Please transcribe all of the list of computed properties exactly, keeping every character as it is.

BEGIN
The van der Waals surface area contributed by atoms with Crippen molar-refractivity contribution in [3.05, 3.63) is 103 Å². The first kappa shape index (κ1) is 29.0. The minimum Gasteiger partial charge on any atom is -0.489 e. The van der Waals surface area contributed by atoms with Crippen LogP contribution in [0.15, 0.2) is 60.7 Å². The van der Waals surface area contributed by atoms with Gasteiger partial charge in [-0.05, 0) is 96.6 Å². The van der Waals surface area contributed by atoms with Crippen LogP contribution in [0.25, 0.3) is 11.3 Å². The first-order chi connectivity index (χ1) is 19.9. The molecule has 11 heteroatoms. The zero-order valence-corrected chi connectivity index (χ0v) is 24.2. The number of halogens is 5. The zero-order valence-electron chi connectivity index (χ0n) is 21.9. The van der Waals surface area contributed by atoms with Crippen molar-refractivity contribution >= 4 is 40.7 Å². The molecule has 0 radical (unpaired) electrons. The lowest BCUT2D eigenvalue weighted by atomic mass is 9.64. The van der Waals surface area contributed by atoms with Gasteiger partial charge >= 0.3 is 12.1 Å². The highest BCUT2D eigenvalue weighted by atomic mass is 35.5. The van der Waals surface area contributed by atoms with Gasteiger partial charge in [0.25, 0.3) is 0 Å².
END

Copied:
The van der Waals surface area contributed by atoms with Crippen molar-refractivity contribution in [3.05, 3.63) is 103 Å². The first kappa shape index (κ1) is 29.0. The minimum Gasteiger partial charge on any atom is -0.489 e. The van der Waals surface area contributed by atoms with Crippen LogP contribution in [0.15, 0.2) is 60.7 Å². The van der Waals surface area contributed by atoms with Gasteiger partial charge in [-0.05, 0) is 96.6 Å². The van der Waals surface area contributed by atoms with Crippen LogP contribution in [0.25, 0.3) is 11.3 Å². The first-order chi connectivity index (χ1) is 19.9. The molecule has 11 heteroatoms. The zero-order valence-corrected chi connectivity index (χ0v) is 24.2. The number of halogens is 5. The zero-order valence-electron chi connectivity index (χ0n) is 21.9. The van der Waals surface area contributed by atoms with Crippen molar-refractivity contribution >= 4 is 40.7 Å². The molecule has 0 radical (unpaired) electrons. The lowest BCUT2D eigenvalue weighted by atomic mass is 9.64. The van der Waals surface area contributed by atoms with Gasteiger partial charge >= 0.3 is 12.1 Å². The highest BCUT2D eigenvalue weighted by atomic mass is 35.5. The van der Waals surface area contributed by atoms with Gasteiger partial charge in [0.25, 0.3) is 0 Å².